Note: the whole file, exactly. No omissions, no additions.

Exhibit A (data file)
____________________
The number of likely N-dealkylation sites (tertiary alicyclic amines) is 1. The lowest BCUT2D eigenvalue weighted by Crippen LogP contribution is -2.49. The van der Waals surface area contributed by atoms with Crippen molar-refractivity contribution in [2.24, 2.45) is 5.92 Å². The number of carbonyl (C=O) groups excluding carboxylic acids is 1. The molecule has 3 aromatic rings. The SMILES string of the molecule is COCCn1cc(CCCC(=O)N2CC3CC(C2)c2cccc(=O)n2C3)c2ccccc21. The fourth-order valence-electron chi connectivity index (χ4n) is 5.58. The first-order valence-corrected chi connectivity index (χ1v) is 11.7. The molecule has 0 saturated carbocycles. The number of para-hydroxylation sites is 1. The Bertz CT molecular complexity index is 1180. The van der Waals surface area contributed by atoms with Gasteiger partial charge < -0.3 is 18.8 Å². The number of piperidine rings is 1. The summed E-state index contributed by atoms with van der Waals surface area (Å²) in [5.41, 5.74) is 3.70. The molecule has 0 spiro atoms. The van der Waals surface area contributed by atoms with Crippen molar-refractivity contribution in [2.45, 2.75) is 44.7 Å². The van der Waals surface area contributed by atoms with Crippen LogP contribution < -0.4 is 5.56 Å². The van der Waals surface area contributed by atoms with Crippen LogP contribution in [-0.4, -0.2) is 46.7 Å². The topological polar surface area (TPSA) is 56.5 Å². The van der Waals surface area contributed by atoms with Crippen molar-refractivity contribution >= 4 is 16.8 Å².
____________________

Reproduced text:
The number of likely N-dealkylation sites (tertiary alicyclic amines) is 1. The lowest BCUT2D eigenvalue weighted by Crippen LogP contribution is -2.49. The van der Waals surface area contributed by atoms with Crippen molar-refractivity contribution in [2.24, 2.45) is 5.92 Å². The number of carbonyl (C=O) groups excluding carboxylic acids is 1. The molecule has 3 aromatic rings. The SMILES string of the molecule is COCCn1cc(CCCC(=O)N2CC3CC(C2)c2cccc(=O)n2C3)c2ccccc21. The fourth-order valence-electron chi connectivity index (χ4n) is 5.58. The first-order valence-corrected chi connectivity index (χ1v) is 11.7. The molecule has 0 saturated carbocycles. The number of para-hydroxylation sites is 1. The Bertz CT molecular complexity index is 1180. The van der Waals surface area contributed by atoms with Gasteiger partial charge < -0.3 is 18.8 Å². The number of piperidine rings is 1. The summed E-state index contributed by atoms with van der Waals surface area (Å²) in [5.41, 5.74) is 3.70. The molecule has 0 spiro atoms. The van der Waals surface area contributed by atoms with Crippen molar-refractivity contribution in [2.45, 2.75) is 44.7 Å². The van der Waals surface area contributed by atoms with Crippen LogP contribution < -0.4 is 5.56 Å². The van der Waals surface area contributed by atoms with Crippen LogP contribution in [-0.4, -0.2) is 46.7 Å². The topological polar surface area (TPSA) is 56.5 Å². The van der Waals surface area contributed by atoms with Crippen molar-refractivity contribution >= 4 is 16.8 Å².